Recent advances in proteomic technologies applied to cardiovascular disease
Article first published online: 14 NOV 2012
Copyright © 2012 Wiley Periodicals, Inc.
Journal of Cellular Biochemistry
Volume 114, Issue 1, pages 7–20, January 2013
How to Cite
Napoli, C., Zullo, A., Picascia, A., Infante, T. and Mancini, F. P. (2013), Recent advances in proteomic technologies applied to cardiovascular disease. J. Cell. Biochem., 114: 7–20. doi: 10.1002/jcb.24307
- Issue published online: 14 NOV 2012
- Article first published online: 14 NOV 2012
- Accepted manuscript online: 6 AUG 2012 09:23AM EST
- Manuscript Accepted: 26 JUL 2012
- Manuscript Received: 30 APR 2012
- CARDIOVASCULAR DISEASE;
- MASS SPECTROMETRY PROTEOMICS;
- POST-TRANSLATIONAL MODIFICATIONS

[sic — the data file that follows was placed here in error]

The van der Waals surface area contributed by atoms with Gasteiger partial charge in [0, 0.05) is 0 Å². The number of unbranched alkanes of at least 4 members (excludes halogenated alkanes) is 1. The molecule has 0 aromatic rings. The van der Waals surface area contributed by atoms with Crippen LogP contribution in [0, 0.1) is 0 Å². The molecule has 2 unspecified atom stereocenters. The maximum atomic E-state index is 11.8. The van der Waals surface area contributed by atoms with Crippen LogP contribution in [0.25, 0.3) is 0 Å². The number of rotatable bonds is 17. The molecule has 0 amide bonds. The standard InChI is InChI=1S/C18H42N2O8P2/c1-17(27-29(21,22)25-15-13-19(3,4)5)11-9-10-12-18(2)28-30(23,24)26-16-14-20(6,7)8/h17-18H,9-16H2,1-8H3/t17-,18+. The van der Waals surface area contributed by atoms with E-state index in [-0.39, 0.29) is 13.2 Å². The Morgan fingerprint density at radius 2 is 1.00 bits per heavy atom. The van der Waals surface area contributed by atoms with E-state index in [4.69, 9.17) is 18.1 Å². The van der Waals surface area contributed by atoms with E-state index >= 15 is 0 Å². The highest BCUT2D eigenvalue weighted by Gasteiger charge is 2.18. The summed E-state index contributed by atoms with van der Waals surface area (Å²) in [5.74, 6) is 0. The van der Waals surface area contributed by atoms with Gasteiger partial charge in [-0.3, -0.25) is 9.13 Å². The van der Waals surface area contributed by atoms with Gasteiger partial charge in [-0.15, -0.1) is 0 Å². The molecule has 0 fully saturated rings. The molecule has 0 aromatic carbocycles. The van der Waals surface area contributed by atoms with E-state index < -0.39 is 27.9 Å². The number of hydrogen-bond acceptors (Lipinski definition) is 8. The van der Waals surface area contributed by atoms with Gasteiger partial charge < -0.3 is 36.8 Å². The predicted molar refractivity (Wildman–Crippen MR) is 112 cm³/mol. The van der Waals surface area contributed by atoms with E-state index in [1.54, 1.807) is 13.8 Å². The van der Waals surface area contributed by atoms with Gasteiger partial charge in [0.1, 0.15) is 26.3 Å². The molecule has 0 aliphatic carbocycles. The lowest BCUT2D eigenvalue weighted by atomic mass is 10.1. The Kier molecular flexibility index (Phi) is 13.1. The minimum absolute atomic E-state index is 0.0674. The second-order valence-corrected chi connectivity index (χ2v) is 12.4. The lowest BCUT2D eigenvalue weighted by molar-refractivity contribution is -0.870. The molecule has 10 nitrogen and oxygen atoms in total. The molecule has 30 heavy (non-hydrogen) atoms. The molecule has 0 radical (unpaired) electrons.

In recent years, the diagnosis of cardiovascular disease (CVD) has increased its potential, also thanks to mass spectrometry (MS) proteomics. Modern MS proteomics tools permit analyzing a variety of biological samples, ranging from single cells to tissues and body fluids, like plasma and urine. This approach enhances the search for informative biomarkers in biological samples from apparently healthy individuals or patients, thus allowing an earlier and more precise diagnosis and a deeper comprehension of pathogenesis, development and outcome of CVD to further reduce the enormous burden of this disease on public health. In fact, many differences in protein expression between CVD-affected and healthy subjects have been detected, but only a few of them have been useful to establish clinical biomarkers because they did not pass the verification and validation tests. For a concrete clinical support of MS proteomics to CVD, it is, therefore, necessary to: ameliorate the resolution, sensitivity, specificity, throughput, precision, and accuracy of MS platform components; standardize procedures for sample collection, preparation, and analysis; lower the costs of the analyses; reduce the time of biomarker verification and validation. At the same time, it will be fundamental, for the future perspectives of proteomics in clinical trials, to define the normal protein maps and the global patterns of normal protein levels, as well as those specific for the different expressions of CVD. J. Cell. Biochem. 114: 7–20, 2012. © 2012 Wiley Periodicals, Inc.